Sen. Marco Rubio is launching a new campaign to fight against poverty in an attempt to shift the focus from his role in immigration reform last year.
The Florida Republican took heat from some in the GOP for helping to pass a comprehensive immigration bill in the Senate and is trying to restore his image,reports The Hill
, noting that Rubio plans to deliver a major speech on Wednesday afternoon.
"This is an all-out effort for Sen. Rubio to re-establish himself on the national stage and turn the page from the immigration debate, which was handled horribly," Republican strategist Alex Patton told the publication.
"His first step-out on policy was not extremely successful so I don't want to call it a rebranding, because I think it's too strong of a word, but I do think this is a reposition of the senator. This is an issue that he can solely own," he said.
Rubio's supporters say the speech will echo a theme the senator has often addressed.
"If you go back and listen to the speeches Marco Rubio gave when he was a Senate candidate in Florida, expanding access to the American dream was at the core of his message. It is vitally important, in his mind, to break the cycle of poverty and create additional upward social and economic mobility," Whit Ayres, a Republican pollster, told The Hill.
In a video Rubio released over the weekend
, he criticized former President Lyndon Johnson's attempt to end poverty through his Great Society programs.
"For millions of Americans living in poverty, the American dream does not seem reachable—and that's unacceptable," he stated. "After 50 years, isn't it time to declare big government's war on poverty a failure?"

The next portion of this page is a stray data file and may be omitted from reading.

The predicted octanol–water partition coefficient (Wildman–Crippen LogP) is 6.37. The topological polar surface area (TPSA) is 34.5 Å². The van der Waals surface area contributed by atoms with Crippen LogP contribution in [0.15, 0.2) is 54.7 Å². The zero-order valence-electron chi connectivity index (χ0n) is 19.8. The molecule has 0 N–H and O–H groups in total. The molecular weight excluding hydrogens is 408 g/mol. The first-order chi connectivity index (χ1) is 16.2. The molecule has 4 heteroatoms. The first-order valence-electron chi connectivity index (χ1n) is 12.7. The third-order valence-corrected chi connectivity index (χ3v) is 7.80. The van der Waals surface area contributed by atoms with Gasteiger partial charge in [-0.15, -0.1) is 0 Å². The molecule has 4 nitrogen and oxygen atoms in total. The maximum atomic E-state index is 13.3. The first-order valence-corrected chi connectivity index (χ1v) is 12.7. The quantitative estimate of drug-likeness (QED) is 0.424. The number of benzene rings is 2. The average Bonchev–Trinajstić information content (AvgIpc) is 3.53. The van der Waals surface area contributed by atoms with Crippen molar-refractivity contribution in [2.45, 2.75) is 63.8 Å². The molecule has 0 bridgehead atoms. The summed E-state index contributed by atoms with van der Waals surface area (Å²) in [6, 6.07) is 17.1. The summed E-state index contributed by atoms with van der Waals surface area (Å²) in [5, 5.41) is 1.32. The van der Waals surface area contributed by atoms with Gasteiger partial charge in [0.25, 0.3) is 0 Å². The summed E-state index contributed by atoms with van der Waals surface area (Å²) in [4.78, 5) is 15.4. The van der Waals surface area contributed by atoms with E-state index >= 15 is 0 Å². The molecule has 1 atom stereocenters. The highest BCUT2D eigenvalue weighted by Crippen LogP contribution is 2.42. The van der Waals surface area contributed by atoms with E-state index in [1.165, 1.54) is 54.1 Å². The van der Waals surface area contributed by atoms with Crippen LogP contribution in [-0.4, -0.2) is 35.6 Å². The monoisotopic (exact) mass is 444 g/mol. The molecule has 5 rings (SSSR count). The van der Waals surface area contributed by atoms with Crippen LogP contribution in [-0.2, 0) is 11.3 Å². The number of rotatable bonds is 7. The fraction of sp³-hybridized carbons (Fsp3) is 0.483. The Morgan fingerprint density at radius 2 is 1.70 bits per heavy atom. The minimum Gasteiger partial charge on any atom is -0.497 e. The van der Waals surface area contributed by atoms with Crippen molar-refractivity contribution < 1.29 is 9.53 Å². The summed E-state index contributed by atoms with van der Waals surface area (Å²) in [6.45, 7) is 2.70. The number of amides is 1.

Story continues below video.
Rubio, the son of Cuban immigrants, said in the video it was time for a new social agenda aimed at helping Americans help themselves, a proposal he described as sort of a new "opportunity society." But aside from calling for the repeal of Obamacare, he offered no specific legislation or solutions of his own to remedy the problem. The details, according to The Hill, will be spelled out in the coming months.
Still, the senator, often mentioned as a possible 2016 presidential candidate, said his agenda "would create an economy with more good-paying middle class jobs and a government with less debt."
"It would repeal Obamacare," he added, "and it would replace it with more affordable healthcare options. It would save and strengthen our retirement programs for future generations."
Rubio's speech Wednesday, to be delivered in the Capitol Building's Lyndon Baines Johnson Room, falls, perhaps not coincidentally, on the 50th anniversary of Johnson's 1964 State of the Union address in which he declared an "unconditional war on poverty in America."
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